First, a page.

South Australia

Trial successful but speed limit returns to 50km/h on Adelaide's Hutt Street and surrounds

A TRIAL of lower speed limits in Adelaide's south-east corner, including Hutt Street, has been deemed a success but community feedback has led to the return of the original 50 kilometre per hour speed limit, Adelaide City Council announced last week.

The council trialled a 40 kilometre per hour speed limit on Hutt Street and the adjacent precinct, east of Hutt Street, for around eight months to see if it improved accessibility, safety and increased visitors to the area.

Program Manager for City Design and Transport, Daniel Bennett, said the trial had achieved its objectives of reducing traffic speeds and volumes to create a calmer and safer environment, but that feedback from the consultation had led to the decision to return the speed limit to 50km/h.

"The trial has been a success in that average traffic speeds in Hutt Street have reduced by 12 per cent and traffic volumes have reduced by 11 per cent," Mr Bennett said.

"Trials allow us to try new things in the city to find out what works and what doesn't so the city can continue to evolve and move forward.

"Examples both nationally and internationally show that slower speed environments not only contribute to making streets safer, but also go a long way to creating streets that are better places to visit and spend time in.

"While we believe a slower speed limit would be beneficial for the city, the feedback suggests that the environment and timing is not right to implement it at this stage. We will continue to look at other possibilities for creating calmer traffic environments in the city."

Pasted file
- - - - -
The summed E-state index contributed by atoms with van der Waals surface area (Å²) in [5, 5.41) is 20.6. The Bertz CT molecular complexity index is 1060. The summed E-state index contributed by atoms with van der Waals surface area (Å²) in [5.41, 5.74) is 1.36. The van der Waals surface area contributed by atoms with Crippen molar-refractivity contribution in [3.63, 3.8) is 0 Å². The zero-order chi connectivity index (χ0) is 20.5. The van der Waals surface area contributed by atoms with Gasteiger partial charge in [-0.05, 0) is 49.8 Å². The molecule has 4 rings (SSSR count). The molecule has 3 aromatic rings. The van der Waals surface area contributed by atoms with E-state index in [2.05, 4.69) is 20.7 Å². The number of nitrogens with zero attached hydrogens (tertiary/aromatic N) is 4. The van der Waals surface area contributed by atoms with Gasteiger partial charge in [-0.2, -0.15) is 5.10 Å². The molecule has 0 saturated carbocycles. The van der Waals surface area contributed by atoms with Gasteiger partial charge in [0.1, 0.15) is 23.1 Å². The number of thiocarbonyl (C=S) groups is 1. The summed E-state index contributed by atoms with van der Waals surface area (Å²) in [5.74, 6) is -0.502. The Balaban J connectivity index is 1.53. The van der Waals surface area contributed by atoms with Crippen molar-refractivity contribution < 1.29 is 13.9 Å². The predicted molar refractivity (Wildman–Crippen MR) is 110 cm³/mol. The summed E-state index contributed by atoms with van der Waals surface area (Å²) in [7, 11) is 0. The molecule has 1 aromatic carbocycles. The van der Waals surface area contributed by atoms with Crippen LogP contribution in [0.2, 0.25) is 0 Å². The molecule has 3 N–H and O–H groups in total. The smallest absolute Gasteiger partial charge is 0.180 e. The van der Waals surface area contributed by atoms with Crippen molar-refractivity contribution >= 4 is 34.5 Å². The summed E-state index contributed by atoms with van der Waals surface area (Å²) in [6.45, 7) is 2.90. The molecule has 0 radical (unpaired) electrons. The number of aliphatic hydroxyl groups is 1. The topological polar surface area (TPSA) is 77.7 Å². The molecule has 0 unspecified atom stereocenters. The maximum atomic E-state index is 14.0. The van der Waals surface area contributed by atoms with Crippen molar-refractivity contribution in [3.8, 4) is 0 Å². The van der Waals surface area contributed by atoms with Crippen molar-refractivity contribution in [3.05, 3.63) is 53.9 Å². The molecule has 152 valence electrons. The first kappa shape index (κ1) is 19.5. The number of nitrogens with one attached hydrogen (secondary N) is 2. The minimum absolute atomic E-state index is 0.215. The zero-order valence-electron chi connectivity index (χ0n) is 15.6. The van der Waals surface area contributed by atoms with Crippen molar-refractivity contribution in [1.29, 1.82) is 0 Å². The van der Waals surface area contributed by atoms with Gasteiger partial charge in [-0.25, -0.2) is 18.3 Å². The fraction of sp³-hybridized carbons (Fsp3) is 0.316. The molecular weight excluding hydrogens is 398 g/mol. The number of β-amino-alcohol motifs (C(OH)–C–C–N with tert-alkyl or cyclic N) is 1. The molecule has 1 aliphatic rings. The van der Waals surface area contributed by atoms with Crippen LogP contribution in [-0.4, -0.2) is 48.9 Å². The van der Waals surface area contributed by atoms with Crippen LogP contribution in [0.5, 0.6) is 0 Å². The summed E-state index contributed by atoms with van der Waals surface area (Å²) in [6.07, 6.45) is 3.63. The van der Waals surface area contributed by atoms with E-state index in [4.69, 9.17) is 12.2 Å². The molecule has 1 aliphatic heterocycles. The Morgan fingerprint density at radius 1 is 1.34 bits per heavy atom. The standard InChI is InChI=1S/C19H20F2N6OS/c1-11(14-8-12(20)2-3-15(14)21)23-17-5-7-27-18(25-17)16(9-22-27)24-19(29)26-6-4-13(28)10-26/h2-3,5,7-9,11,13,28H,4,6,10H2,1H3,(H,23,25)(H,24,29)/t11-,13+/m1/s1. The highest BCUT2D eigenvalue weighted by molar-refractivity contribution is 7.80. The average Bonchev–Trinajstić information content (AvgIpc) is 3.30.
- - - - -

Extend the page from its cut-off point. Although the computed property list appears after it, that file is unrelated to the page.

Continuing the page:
Hutt Street, Adelaide
Photo: Hutt Street, Adelaide / National Trust of South Australia.

According to the council, street visitors and traders were generally supportive of the lower speed limit, but there was less support from residents and the general public, leading to the decision to revert to the 50 kilometre speed limit.

Consultation results showed that street visitors, traders and key stakeholders felt the traffic was calmer which made them feel safer, and that lower speed limits provided a better environment to visit and for business. Pedestrians and cyclists also reported feeling safer and feedback suggested that outdoor dining conditions and overall street amenity improved.

The most common reasons given by those who opposed the 40 kilometre limit were that it caused driver frustration and traffic congestion, and that different speed limits throughout the city led to confusion.

One of the key aims of the council's 'Smart Move Transport and Movement Strategy 2012-22' is to create a city where low traffic speeds make streets safe and pleasant and discourage through traffic. However, the council said there are no immediate plans to further explore lower speed limits throughout the city.

Photo: 'Shop and House at 160 Hutt Street, 2014' / National Trust of South Australia / Licensed under Creative Commons BY-NC-SA 2.0.

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